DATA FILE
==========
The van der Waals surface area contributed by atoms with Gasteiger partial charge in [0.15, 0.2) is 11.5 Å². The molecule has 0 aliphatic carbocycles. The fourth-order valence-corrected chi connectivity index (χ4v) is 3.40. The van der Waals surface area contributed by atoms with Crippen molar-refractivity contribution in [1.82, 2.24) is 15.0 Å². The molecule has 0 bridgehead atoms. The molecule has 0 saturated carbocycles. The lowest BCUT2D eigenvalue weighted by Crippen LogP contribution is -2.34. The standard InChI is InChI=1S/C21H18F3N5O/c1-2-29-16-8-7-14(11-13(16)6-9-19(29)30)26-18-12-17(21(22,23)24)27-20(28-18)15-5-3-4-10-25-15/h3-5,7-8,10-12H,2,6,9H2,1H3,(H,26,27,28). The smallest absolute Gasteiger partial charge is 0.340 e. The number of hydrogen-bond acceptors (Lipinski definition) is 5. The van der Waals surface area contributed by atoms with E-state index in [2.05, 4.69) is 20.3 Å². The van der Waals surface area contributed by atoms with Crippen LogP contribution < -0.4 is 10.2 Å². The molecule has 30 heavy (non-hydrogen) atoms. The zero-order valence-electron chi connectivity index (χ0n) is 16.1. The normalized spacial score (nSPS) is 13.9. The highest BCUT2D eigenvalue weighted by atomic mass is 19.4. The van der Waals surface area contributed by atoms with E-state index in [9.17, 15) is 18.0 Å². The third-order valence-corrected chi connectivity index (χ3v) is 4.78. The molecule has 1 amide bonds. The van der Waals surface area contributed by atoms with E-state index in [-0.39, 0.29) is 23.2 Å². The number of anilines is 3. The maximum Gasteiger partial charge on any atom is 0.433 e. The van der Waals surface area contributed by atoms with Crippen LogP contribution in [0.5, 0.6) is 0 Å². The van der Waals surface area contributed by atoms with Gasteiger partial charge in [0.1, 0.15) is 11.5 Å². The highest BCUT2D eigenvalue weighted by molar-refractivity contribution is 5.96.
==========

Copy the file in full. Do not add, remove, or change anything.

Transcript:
The van der Waals surface area contributed by atoms with Gasteiger partial charge in [0.15, 0.2) is 11.5 Å². The molecule has 0 aliphatic carbocycles. The fourth-order valence-corrected chi connectivity index (χ4v) is 3.40. The van der Waals surface area contributed by atoms with Crippen molar-refractivity contribution in [1.82, 2.24) is 15.0 Å². The molecule has 0 bridgehead atoms. The molecule has 0 saturated carbocycles. The lowest BCUT2D eigenvalue weighted by Crippen LogP contribution is -2.34. The standard InChI is InChI=1S/C21H18F3N5O/c1-2-29-16-8-7-14(11-13(16)6-9-19(29)30)26-18-12-17(21(22,23)24)27-20(28-18)15-5-3-4-10-25-15/h3-5,7-8,10-12H,2,6,9H2,1H3,(H,26,27,28). The smallest absolute Gasteiger partial charge is 0.340 e. The number of hydrogen-bond acceptors (Lipinski definition) is 5. The van der Waals surface area contributed by atoms with E-state index in [2.05, 4.69) is 20.3 Å². The van der Waals surface area contributed by atoms with Crippen LogP contribution < -0.4 is 10.2 Å². The molecule has 30 heavy (non-hydrogen) atoms. The zero-order valence-electron chi connectivity index (χ0n) is 16.1. The normalized spacial score (nSPS) is 13.9. The highest BCUT2D eigenvalue weighted by atomic mass is 19.4. The van der Waals surface area contributed by atoms with E-state index in [9.17, 15) is 18.0 Å². The third-order valence-corrected chi connectivity index (χ3v) is 4.78. The molecule has 1 amide bonds. The van der Waals surface area contributed by atoms with E-state index in [-0.39, 0.29) is 23.2 Å². The number of anilines is 3. The maximum Gasteiger partial charge on any atom is 0.433 e. The van der Waals surface area contributed by atoms with Crippen LogP contribution in [0.5, 0.6) is 0 Å². The van der Waals surface area contributed by atoms with Gasteiger partial charge in [0.1, 0.15) is 11.5 Å². The highest BCUT2D eigenvalue weighted by molar-refractivity contribution is 5.96.